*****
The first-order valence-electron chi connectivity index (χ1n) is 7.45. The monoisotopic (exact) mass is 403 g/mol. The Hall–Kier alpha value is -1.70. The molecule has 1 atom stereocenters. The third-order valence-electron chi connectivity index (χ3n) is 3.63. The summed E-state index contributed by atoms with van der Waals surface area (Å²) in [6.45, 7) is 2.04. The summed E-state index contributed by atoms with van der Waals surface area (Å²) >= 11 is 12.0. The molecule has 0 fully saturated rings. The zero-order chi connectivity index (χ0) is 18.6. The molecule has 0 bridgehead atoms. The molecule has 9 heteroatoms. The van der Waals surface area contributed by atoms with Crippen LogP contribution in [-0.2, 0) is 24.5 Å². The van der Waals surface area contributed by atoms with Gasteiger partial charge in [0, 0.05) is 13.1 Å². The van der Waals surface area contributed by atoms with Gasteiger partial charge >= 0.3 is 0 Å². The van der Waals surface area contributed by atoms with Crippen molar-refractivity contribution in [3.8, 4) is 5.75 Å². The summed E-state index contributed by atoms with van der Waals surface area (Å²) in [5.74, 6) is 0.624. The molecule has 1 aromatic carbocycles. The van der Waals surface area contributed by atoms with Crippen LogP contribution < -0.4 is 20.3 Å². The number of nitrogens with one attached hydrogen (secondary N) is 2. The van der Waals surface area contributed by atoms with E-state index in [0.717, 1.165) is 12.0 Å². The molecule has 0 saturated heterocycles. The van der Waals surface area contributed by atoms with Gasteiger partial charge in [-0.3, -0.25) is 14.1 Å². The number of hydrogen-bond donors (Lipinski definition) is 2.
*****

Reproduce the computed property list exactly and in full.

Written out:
The first-order valence-electron chi connectivity index (χ1n) is 7.45. The monoisotopic (exact) mass is 403 g/mol. The Hall–Kier alpha value is -1.70. The molecule has 1 atom stereocenters. The third-order valence-electron chi connectivity index (χ3n) is 3.63. The summed E-state index contributed by atoms with van der Waals surface area (Å²) in [6.45, 7) is 2.04. The summed E-state index contributed by atoms with van der Waals surface area (Å²) >= 11 is 12.0. The molecule has 0 fully saturated rings. The zero-order chi connectivity index (χ0) is 18.6. The molecule has 0 bridgehead atoms. The molecule has 9 heteroatoms. The van der Waals surface area contributed by atoms with Crippen LogP contribution in [-0.2, 0) is 24.5 Å². The van der Waals surface area contributed by atoms with Gasteiger partial charge in [0, 0.05) is 13.1 Å². The van der Waals surface area contributed by atoms with Gasteiger partial charge >= 0.3 is 0 Å². The van der Waals surface area contributed by atoms with Crippen molar-refractivity contribution in [3.8, 4) is 5.75 Å². The summed E-state index contributed by atoms with van der Waals surface area (Å²) in [5.74, 6) is 0.624. The molecule has 1 aromatic carbocycles. The van der Waals surface area contributed by atoms with Crippen LogP contribution < -0.4 is 20.3 Å². The number of nitrogens with one attached hydrogen (secondary N) is 2. The van der Waals surface area contributed by atoms with E-state index in [0.717, 1.165) is 12.0 Å². The molecule has 0 saturated heterocycles. The van der Waals surface area contributed by atoms with Gasteiger partial charge in [-0.3, -0.25) is 14.1 Å². The number of hydrogen-bond donors (Lipinski definition) is 2.